Other pending legislation include, the Medical Marijuana Patient Protection Act, that would reclassify marijuana as a Schedule II drug, a classification that allows for it to be legally prescribed just as any other Schedule II drug. Currently, medical marijuana is merely “recommended” because of its Schedule I classification. Schedule I drugs include GHB, LSD and psychedelic mushrooms. The new classification would put it on the same plane as other widely prescribed pain relievers like morphine and codeine.
The most recent development in interpreting the marijuana law occurred on Aug. 25 when the California Senate passed a joint resolution that called for the federal government to stop interfering with California policy.
Despite marijuana being legalized for medical purposes more than a decade ago, Cal State Fullerton does not have a protocol for handling patients medicating on campus.
CSUF police continue to stop students from smoking marijuana,”It’s still a federal offense,” Williams said.
CSUF police Lt. Don Landers concurred with Williams, “it is in violation of campus policy and if students bring marijuana with or without a prescription it will still be confiscated,” Landers said.
CSUF police officers would probably not arrest a medical marijuana user. “However the individual will be subject to a judicial citation and referral to the judicial affairs officer on campus,” Landers said.
When asked why it would be a problem at all, Landers answered, “It is against federal law and the university receives federal funding, not just state.”
“Crime of opportunity is big on campus,” Landers said, crimes such as burglaries and petty thefts on campus are of more concern that could directly affects students.
Dale Gieringer, director of the California chapter of NORML stressed, “While Prop 215 prevents students from being criminally prosecuted for possession of medical marijuana, it doesn’t protect them from university rules.”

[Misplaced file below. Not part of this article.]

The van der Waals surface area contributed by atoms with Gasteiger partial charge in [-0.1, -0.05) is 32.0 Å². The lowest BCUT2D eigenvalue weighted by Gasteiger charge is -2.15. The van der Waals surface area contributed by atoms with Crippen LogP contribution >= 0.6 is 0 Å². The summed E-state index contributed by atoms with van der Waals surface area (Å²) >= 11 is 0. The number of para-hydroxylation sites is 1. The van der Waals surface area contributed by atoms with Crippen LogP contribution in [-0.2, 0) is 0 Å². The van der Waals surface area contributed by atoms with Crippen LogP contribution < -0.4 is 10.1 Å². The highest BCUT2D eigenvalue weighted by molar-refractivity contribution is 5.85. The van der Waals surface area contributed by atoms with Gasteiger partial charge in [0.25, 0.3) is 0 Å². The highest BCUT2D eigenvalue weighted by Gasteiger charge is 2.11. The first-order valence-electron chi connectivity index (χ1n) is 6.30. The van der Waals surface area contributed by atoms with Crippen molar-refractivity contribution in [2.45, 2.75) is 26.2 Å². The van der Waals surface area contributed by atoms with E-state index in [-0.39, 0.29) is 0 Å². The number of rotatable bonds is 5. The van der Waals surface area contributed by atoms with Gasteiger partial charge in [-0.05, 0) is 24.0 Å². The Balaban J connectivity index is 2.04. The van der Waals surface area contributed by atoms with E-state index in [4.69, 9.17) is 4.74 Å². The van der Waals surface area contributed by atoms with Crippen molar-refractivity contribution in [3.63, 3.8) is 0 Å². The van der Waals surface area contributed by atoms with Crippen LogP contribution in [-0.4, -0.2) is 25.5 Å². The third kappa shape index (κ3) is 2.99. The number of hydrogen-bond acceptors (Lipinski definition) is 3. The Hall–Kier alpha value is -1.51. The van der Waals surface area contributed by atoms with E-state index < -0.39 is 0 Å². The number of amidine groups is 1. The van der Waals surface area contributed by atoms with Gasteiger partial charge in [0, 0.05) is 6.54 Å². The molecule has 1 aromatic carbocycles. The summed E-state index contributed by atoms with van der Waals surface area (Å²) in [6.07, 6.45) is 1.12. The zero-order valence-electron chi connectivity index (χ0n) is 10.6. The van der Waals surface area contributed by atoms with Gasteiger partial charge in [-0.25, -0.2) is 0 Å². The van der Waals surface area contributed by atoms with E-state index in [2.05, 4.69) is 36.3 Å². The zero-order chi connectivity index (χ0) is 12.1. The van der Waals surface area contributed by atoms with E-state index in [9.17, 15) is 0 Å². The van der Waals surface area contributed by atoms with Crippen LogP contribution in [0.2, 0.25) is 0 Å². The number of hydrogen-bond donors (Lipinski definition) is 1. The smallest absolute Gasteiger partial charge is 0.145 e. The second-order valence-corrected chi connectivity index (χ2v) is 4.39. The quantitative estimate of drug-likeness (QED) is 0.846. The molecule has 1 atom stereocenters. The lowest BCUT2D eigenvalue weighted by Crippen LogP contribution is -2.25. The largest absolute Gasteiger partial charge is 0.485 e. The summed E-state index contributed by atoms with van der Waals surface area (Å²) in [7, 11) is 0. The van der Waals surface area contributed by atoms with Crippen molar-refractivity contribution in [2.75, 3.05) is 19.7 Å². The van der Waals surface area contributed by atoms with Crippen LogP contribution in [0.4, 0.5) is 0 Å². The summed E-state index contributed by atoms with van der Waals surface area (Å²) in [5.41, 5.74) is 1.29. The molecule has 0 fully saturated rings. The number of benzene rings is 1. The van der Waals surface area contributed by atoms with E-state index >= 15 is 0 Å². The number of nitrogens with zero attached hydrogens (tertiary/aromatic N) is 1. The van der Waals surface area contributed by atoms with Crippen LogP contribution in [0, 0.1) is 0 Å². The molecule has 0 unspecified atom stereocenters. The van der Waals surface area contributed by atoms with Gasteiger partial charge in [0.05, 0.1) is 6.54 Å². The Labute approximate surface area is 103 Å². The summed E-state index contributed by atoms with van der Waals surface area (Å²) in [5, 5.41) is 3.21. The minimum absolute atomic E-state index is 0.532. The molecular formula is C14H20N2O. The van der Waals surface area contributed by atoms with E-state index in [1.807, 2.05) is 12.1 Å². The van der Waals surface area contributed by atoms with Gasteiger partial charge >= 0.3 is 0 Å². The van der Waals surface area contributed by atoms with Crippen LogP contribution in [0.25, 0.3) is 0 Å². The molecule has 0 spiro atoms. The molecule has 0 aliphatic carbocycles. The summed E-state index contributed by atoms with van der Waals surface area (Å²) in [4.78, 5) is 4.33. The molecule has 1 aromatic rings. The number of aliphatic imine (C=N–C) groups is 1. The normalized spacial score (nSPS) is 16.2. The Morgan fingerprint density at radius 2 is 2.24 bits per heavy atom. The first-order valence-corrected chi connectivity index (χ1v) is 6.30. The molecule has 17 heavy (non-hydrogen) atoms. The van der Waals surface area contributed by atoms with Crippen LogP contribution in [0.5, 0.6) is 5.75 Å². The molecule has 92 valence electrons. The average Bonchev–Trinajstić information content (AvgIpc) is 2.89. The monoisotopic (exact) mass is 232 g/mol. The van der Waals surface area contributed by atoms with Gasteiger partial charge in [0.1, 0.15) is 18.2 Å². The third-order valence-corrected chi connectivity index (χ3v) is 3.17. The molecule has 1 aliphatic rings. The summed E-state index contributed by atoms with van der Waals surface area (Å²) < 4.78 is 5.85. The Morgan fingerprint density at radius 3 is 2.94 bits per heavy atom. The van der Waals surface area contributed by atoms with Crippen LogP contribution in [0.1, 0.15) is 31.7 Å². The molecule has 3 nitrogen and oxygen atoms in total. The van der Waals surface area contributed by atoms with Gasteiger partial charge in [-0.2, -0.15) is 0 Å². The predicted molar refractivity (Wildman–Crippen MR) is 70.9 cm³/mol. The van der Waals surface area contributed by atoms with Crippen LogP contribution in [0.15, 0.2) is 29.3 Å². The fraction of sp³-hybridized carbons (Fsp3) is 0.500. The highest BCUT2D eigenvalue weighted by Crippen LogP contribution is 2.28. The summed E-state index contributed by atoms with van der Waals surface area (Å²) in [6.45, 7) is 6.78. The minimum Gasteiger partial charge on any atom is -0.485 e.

There is some concern about having “high” students in class and affecting their learning performance whether they are patients or not.
“I have no idea if some of them aren’t already high,” said communications law professor, Genelle Belmas.
Belmas added, “I personally would support the use of medical marijuana in designated smoking areas. I’d be happier if there were separate marijuana and tobacco smoking areas though, as I do think that there should be a choice to avoid the area if desired. If you are a cigarette smoker, you may not want to get second-hand marijuana smoke. I avoid all smoking areas when I can.”
CSUF students are not showing much resistance to medicinal users smoking marijuana on campus, “I don’t really care because it’s not nearly as bad for you as cigarettes are, and those can be smoked anywhere on campus. I think it’s absurd that marijuana is still illegal at all,” said Nick Nevins, 20, political science major.
Freshman Mitchell Loo, 18, echoed the opinion, “I think if smoking cigarettes is okay, and it’s more harmful, then sure, smoking medical marijuana on campus is fine with me. It’s legal.”
By Nicole F. Park
October 15, 2009
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CSUF police treat marijuana as an illegal substance